Thursday, March 19, 2020


During times of crisis, when life is hard and leaves us sad or afraid, we often find ourselves turning to our authors, our singers, our artists, and our musicians. We turn to those who produce works of inspiration to lift our spirits and bring us the gift of perspective that is the very seed of hope. During this time, when the whole world seems to be shutting down, we need these people more than ever to remind us of our humanity.

As an author and a singer, a writer and a composer, I feel a great sense of expectation. As a priest, it feels more like an imperative: I should be writing *something* to help others find their center and be at peace as best they can in this uncertain and unsettling time. I've been noting my own silence on social media and email and whatnot. I'm not writing! Where are my words of encouragement for my loved ones? Where is my drive to create during this time when creation is the balance to all this seeming destruction? Why am I not writing???

But I am.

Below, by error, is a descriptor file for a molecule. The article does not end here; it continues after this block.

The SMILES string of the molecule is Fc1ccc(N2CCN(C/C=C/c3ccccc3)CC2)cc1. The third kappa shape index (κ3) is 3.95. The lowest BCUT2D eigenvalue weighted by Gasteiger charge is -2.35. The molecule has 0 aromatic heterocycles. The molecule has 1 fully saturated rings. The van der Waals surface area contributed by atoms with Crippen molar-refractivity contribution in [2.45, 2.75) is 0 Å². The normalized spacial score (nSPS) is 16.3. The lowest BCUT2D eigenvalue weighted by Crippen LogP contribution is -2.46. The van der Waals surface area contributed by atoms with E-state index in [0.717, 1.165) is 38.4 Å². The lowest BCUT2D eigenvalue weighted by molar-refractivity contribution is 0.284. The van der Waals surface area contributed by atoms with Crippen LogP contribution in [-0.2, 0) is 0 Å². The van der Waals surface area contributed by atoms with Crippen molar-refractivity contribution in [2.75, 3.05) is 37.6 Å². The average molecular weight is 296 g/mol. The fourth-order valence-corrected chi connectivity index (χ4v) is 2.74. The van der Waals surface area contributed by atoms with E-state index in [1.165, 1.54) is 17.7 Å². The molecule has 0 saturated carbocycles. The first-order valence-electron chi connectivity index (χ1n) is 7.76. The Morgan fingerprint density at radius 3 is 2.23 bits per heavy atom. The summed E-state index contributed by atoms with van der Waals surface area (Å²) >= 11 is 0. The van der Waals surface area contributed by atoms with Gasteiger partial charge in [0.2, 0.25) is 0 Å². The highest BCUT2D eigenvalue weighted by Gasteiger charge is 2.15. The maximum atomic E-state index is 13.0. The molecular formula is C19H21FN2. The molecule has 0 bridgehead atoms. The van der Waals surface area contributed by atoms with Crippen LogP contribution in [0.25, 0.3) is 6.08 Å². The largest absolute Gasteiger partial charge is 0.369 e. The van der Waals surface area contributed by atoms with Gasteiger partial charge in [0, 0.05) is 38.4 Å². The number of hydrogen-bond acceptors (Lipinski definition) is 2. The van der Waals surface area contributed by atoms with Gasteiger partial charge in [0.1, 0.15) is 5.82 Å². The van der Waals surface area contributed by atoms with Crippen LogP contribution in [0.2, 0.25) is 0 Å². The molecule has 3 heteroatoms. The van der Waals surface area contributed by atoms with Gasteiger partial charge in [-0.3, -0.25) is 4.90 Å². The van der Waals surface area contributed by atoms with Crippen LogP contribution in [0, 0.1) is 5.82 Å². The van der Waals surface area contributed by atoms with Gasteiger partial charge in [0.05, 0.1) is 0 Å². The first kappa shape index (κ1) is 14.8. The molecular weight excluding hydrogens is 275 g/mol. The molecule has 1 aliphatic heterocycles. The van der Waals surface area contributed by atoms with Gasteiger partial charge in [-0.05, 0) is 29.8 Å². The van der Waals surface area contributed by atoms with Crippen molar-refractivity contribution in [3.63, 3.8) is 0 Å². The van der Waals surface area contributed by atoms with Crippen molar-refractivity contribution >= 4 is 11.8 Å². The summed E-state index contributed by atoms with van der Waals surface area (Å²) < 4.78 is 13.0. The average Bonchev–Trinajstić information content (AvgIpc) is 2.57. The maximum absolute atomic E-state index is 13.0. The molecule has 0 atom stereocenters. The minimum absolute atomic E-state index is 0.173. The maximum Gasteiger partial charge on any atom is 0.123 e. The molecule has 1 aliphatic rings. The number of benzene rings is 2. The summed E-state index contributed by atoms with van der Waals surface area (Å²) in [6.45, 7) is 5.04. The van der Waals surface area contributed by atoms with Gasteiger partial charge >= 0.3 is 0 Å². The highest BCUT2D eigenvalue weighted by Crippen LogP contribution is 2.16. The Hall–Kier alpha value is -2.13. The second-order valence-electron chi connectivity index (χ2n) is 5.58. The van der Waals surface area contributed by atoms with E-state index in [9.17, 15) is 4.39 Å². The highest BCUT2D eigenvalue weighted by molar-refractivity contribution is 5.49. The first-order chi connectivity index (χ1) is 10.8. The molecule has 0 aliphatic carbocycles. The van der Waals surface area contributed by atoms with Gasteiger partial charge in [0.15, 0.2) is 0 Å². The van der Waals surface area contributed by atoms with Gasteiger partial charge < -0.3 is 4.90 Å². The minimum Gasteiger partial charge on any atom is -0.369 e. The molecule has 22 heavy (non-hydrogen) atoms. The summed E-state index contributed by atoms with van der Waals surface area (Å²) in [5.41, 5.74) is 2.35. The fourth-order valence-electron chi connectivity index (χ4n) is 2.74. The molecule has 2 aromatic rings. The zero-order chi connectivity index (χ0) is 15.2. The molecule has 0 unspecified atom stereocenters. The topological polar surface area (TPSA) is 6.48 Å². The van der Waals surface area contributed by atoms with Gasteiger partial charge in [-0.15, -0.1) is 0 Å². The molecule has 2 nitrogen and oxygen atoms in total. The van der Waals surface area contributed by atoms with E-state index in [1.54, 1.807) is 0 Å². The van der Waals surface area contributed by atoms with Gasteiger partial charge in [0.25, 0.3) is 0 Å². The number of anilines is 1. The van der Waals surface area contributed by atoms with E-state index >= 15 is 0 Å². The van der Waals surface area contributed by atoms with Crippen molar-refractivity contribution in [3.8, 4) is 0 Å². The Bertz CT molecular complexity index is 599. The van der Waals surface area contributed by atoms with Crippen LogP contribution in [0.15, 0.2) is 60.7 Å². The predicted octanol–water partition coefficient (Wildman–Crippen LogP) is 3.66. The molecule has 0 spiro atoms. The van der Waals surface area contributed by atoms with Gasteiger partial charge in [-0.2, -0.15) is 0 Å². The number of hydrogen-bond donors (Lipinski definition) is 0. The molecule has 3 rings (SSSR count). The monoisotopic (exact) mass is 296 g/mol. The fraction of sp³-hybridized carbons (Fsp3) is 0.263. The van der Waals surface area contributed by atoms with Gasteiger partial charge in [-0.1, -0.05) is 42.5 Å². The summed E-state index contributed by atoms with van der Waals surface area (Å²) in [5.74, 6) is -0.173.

I am a healthcare worker, specifically laboratory medicine. I am in the place where your nasal swab goes when they want to test you for COVID-19. I am on the front line of ensuring we keep the tools available and follow all the rules to get you diagnosed, cared for, and restored to health. This is my work right now. This is my mission. This is where my words are.

I am writing. I write responses to doctors and nurses, providing information they need to answer questions from their patients. I participate in group chats almost continually to coordinate with other departments and make sure they have the supplies and receive test results in a way they understand. I reply to other healthcare workers with facts and kindness to ensure those doing this work are in the best headspace possible to make decisions that may save your life.

I also make phone calls and have tea with those precious few who have a moment and are allowed the face-to-face contact, holding space for their fears, their stories from their experiences, and their big emotions surrounding the future.